Ancient Angels

Angels have been recorded in history by many different cultures throughout the world. Some scholars say that the earliest religious representation of the angels dates back to the city of Ur, in the Euphrates Valley, c. 4000–2500 b.c.e. A stele, which is a stone slab, showed a winged figure descended from one of the seven heavens to pour the water of life from an overflowing jar into the cup held by the king. Other records show that in Mesopotamia, there were giant winged creatures, part human, part animal, known as griffins. And in Egypt, Nepthys, the twin sister of the goddess Isis, is shown in paintings and reliefs enfolding the dead in her beautiful wings. Her image is found carved on the inner right-hand door of Shrine III in the tomb of Tutankhamen, c. fourteenth century b.c.e. Her angelic representation encompasses the dead pharaoh and protects him from all harm.

The ancient Egyptians believed that each person born into the world had a supernatural double, called her ka, who was born alongside the person and stayed as a part of her life ever after. The ka was, in one sense, what we now call a guardian angel.

Without doubt, based upon archeological evidence and other prehistoric information, there were angels long before Christianity appeared on the religious stage. Angels are most ancient, predating even early Judaism. Images of angels appear all over Asia Minor, in different cultures in the ancient civilized world, and westward into Greece and Italy. Iris, “the rainbow of Zeus,” and Hermes, messenger of the gods and guide of souls, both wear wings and serve angelic functions, carrying messages and bringing aid to humans. The famous Greek sculpture Winged Victory (Nike) served as a model for the Renaissance angels that proliferated into the Middle Ages, firmly establishing the concept of angels in that period.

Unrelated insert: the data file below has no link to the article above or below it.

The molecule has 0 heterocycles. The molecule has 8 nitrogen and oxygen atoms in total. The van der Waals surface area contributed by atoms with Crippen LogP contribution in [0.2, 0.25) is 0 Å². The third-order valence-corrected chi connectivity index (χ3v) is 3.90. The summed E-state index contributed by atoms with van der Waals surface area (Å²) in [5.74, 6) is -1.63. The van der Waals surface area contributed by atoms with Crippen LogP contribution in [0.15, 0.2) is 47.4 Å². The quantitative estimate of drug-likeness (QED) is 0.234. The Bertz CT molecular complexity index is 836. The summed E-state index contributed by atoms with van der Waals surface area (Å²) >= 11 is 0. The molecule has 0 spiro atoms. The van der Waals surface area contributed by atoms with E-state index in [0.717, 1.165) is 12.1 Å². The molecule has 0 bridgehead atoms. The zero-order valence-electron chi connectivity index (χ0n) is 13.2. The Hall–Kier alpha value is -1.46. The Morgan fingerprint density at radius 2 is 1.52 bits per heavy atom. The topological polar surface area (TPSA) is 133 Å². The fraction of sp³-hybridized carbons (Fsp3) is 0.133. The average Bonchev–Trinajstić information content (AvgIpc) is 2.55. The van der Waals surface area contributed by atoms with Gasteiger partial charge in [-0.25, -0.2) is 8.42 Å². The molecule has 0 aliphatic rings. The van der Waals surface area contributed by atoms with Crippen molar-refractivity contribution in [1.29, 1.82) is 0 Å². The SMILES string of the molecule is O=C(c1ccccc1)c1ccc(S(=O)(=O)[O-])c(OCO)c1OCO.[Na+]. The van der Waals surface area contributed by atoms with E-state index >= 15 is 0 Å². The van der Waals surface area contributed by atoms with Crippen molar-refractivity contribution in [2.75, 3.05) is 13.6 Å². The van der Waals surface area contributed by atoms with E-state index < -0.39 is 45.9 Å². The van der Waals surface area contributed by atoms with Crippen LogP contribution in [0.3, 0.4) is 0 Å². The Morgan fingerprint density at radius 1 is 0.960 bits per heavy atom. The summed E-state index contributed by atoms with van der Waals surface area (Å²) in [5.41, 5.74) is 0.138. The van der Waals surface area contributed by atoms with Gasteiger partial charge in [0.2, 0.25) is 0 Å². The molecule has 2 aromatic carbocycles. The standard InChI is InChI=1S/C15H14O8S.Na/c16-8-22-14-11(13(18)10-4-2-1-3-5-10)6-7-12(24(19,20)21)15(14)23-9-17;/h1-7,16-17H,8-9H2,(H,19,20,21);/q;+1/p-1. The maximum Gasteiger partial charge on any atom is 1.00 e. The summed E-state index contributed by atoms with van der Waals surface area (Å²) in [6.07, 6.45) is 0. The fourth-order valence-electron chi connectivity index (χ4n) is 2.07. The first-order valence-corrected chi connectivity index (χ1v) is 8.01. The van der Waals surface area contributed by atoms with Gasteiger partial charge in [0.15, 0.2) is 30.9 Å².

Angels are also found in the Asian cultures represented by Buddhism and Taoism. Without question, the idea of angels appears everywhere in Asia Minor; from there it extended into the Mediterranean basin of Greece and Italy, where it would be transformed.

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